Pete Yorn tears the high note.
Review by Tony BonyataWith some of the best constructed songs that have come along in awhile, singer / songwriter Pete Yorn made a recent visit to The Rave in Milwaukee last night.
Photos by Phil Bonyata
While many of his compositions from his stunning debut album musicforthemorningafter are frail and reflective, a good majority of this New Jersey native's performance last night was beefed up by a band that added a bit more meat on the bones of these numbers.
Not that it was altogether necessary, though. While songs such as the introspective "Lose You," and "June" worked with a beautiful fragility on record, onstage they came off slightly more heavy handed with their rockier arrangements.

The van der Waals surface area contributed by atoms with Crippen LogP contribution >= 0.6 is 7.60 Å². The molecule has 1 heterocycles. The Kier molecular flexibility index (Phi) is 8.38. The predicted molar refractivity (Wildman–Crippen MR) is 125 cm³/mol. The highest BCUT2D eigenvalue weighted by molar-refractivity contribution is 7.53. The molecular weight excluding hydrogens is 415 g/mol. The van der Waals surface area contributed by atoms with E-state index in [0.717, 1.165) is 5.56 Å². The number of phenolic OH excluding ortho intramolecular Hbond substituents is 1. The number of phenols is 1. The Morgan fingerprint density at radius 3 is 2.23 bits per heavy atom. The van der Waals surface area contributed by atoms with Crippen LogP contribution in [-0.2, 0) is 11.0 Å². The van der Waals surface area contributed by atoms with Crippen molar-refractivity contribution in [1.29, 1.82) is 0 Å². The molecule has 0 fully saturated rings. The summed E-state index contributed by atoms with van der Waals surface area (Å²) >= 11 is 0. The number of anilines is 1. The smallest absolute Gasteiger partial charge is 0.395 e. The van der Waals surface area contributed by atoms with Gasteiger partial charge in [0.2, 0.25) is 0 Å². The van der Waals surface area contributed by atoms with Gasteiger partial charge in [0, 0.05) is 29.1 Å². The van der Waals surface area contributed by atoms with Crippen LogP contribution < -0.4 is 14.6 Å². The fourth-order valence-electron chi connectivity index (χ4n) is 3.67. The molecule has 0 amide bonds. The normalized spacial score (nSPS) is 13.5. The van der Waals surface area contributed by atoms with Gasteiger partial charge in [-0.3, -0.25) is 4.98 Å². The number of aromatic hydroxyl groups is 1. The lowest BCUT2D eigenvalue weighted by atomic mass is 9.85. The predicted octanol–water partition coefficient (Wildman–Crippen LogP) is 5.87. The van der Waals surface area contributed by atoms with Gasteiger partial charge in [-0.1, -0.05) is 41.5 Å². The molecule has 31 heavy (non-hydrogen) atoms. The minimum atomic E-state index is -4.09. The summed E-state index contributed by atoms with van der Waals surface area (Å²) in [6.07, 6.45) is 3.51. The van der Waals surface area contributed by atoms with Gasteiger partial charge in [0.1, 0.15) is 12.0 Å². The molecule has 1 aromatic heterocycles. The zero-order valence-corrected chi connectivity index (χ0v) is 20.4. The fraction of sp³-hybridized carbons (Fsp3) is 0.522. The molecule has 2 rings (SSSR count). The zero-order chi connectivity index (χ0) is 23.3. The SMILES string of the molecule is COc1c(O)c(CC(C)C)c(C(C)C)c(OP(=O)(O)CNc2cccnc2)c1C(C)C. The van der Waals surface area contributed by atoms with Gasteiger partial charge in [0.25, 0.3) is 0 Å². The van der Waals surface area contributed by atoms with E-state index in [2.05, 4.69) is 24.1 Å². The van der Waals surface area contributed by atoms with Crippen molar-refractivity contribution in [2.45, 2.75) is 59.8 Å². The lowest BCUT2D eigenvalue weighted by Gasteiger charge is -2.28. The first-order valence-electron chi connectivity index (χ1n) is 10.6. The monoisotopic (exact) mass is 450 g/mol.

With dark shoulder-length locks and a hand-me-down sweater Yorn certainly looked the part of a young 1970s singer / songwriter. Running through a set which weighed heavy in material from his debut album, he opened with a blast of energy on the number "Black" and continued with the urgent alt-rock track "For Nancy ('Coz It Already Is)" and "Closet." While these edgier songs worked well on their own, some of the numbers performed would have seemed better suited for a simple, intimate show with just Yorn and his acoustic guitar.
Opening for Yorn were Britpop up-and-comers Elbow, who, with their atmospheric early Radiohead-lite numbers, never quite built up enough momentum to hold any real interest. The slackly-garbed Manchester quintet, led by vocalist Guy Garvey, performed proficiently enough, but, unlike Yorn, their songs - though steeped in emotion - just weren't that strong to begin with.
Pete Yorn reaches up.
Elbow feels the moment.
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